I recently completed a homeland security project with a significant private-public element. I have begun the assessment process and intend to include a personal note on the issue of “cultural tensions” between the private and public sector.
Following is the first of an expected three or fours posts where I am trying to think through my impressions. There are empirical findings, but the data can reasonably be interpreted in a variety of ways. We are left with analysis or interpretation or persuasion. I would very much value your feedback. What seems sound and what sounds wrong? Given your own experience of private-public engagements, what are your questions or alternative answers?
Clearly this is radically reductionist. At best this is an effort to identify some helpful heuristics. At worst — well, heuristics are always double-edged.
Perceived Context as a Source of Cultural Differentiation
I am the son and grandson of grocers. Over the last three decades I have not been employed by an organization I did not create or co-create. I have worked with various public sector entities and have been compensated for this work, but I have never been employed by the public sector.
I have never been employed by a large organization of any sort. I have been a consultant to large organizations, but my professional home has typically been an enterprise of 10-to-40 persons. Very early in my career I was part of a global consulting firm of a few thousand, but we were organized in mostly independent small offices and teams. It was a much looser arrangement than I encountered among our Fortune-100 client-base.
I share this personal background because it no doubt influences the following findings. As my Dad often says, “We are who we are because of where we were when.” Our understanding of context influences every other understanding.
Fundamental to private sector context is failure: competitors fail, customers fail, colleagues fail. Start-ups fail. Market-dominating firms are killed off in a couple of CEO-cycles. I have mostly failed. Even when the organizations I have created have continued they have never achieved what those present at the beginning envisioned.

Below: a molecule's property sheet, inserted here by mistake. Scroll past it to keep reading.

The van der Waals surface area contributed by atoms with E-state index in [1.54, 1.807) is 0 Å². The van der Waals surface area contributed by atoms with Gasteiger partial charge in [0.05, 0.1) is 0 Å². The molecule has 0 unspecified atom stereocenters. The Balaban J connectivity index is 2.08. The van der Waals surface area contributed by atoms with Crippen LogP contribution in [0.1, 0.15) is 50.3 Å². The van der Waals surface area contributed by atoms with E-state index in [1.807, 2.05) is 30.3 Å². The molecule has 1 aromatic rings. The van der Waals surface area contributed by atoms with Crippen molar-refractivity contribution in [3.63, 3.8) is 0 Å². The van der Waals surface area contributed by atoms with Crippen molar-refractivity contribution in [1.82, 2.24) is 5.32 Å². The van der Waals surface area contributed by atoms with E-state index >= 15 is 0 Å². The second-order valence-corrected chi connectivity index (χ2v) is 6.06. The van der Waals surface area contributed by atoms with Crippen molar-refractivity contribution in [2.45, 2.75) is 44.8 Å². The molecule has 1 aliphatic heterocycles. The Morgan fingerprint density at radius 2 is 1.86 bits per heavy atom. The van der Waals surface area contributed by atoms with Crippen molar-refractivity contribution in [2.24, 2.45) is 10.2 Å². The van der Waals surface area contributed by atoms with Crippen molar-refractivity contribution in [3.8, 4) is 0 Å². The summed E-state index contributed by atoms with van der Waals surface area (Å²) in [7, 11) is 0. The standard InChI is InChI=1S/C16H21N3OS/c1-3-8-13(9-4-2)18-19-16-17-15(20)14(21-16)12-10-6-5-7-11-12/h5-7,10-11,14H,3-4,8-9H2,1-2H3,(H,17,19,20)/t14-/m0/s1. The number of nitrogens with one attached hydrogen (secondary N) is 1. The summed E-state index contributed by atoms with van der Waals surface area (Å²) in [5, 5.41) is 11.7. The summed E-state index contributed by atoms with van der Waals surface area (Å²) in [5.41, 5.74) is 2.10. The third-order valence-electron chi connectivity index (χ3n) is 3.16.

Private sector culture anticipates failure. Hitting 300 is very good, especially if you are regularly up to bat, even more if you can hit when the bases are loaded. Knowing that failure is likely you look for back-up opportunities, maintain exit plans, and cultivate an ecology of opportunity. Many private sector enterprises use failure much as an organic farmer uses waste to fertilize the next generation of crops.
This is because the U.S. private sector is heavily oriented toward growth. Good growth from a minority of successful initiatives will more than cover the losses generated by failures… especially failures that are brought to an early demise. Know when to hold them and when to fold them. Walking away from failure at the right time — and learning from the failure — is a key characteristic of the most resilient private sector enterprises.
As an outsider looking in on the public sector I do not perceive this creative anticipation of failure plays a similar role. Rather, avoiding failure seems a regular characteristic of public sector clients and colleagues.
This may be related to a lack of growth opportunities within the public sector. In an essentially static resource context failure is seen as waste rather than exploration or innovation or investment.
There is at least as much diversity within the private sector and public sector as between them. The US Coast Guard and the Navy Chaplain Corps are among the most entrepreneurial of organizations I have had the pleasure to encounter. Education and training organizations are — weirdly — often the most bureaucratic regardless of their private or public status. I have watched up-close as proud private sector brands have stubbornly avoided taking reasonable — much less market bending — risks.
But as a general rule, public sector organizations are loathe to fail. In some cases it is precisely the prospect of imminent failure that generates “growth” opportunities for the public sector. Just when the private sector would probably be walking away is when the public sector is tempted to double-down to ensure success — or at least avoid failure. The public sector too often succumbs to this temptation.
The temptation to avoid-failure-at-all-cost is reinforced by the way public sector failure is framed (in a couple of meanings of the word) by the media and elected officials. There is a cult of personal accountability that practices a cruel liturgy of public humiliation.
For the private sector failure can also come with considerable personal costs, but it is balanced with upside possibilities. In the public sector the outcomes of failure are heavily weighted toward all-costs and almost no incentive. Culturally the private sector has mythologized reality as a space/time where possibilities abound, failure is temporary, and the universe is expanding. The mythology of the public sector is much more a matter of light and dark, success or failure, and the universe is static.
Next week — maybe — the operational concepts that emerge from these alternative contexts.